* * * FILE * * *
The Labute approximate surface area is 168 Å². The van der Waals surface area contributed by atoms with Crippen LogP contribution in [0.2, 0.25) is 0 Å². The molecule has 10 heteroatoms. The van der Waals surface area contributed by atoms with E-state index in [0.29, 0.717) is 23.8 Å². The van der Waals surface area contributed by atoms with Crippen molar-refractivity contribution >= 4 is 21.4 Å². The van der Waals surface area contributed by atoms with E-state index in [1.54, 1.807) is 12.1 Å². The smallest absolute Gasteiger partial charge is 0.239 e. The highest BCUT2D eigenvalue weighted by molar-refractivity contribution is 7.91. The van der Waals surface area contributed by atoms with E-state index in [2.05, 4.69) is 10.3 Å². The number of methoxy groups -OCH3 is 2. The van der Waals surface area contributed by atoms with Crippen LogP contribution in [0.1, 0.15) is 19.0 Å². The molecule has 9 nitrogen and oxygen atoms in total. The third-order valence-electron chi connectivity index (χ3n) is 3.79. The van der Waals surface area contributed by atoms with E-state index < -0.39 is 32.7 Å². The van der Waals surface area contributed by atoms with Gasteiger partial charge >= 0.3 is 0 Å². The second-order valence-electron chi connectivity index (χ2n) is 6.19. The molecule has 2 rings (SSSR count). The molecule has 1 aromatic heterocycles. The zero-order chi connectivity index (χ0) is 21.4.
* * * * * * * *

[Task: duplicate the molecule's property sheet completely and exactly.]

The Labute approximate surface area is 168 Å². The van der Waals surface area contributed by atoms with Crippen LogP contribution in [0.2, 0.25) is 0 Å². The molecule has 10 heteroatoms. The van der Waals surface area contributed by atoms with E-state index in [0.29, 0.717) is 23.8 Å². The van der Waals surface area contributed by atoms with Crippen molar-refractivity contribution >= 4 is 21.4 Å². The van der Waals surface area contributed by atoms with E-state index in [1.54, 1.807) is 12.1 Å². The smallest absolute Gasteiger partial charge is 0.239 e. The highest BCUT2D eigenvalue weighted by molar-refractivity contribution is 7.91. The van der Waals surface area contributed by atoms with E-state index in [2.05, 4.69) is 10.3 Å². The number of methoxy groups -OCH3 is 2. The van der Waals surface area contributed by atoms with Crippen LogP contribution in [0.1, 0.15) is 19.0 Å². The molecule has 9 nitrogen and oxygen atoms in total. The third-order valence-electron chi connectivity index (χ3n) is 3.79. The van der Waals surface area contributed by atoms with E-state index < -0.39 is 32.7 Å². The van der Waals surface area contributed by atoms with Gasteiger partial charge >= 0.3 is 0 Å². The second-order valence-electron chi connectivity index (χ2n) is 6.19. The molecule has 2 rings (SSSR count). The molecule has 1 aromatic heterocycles. The zero-order chi connectivity index (χ0) is 21.4.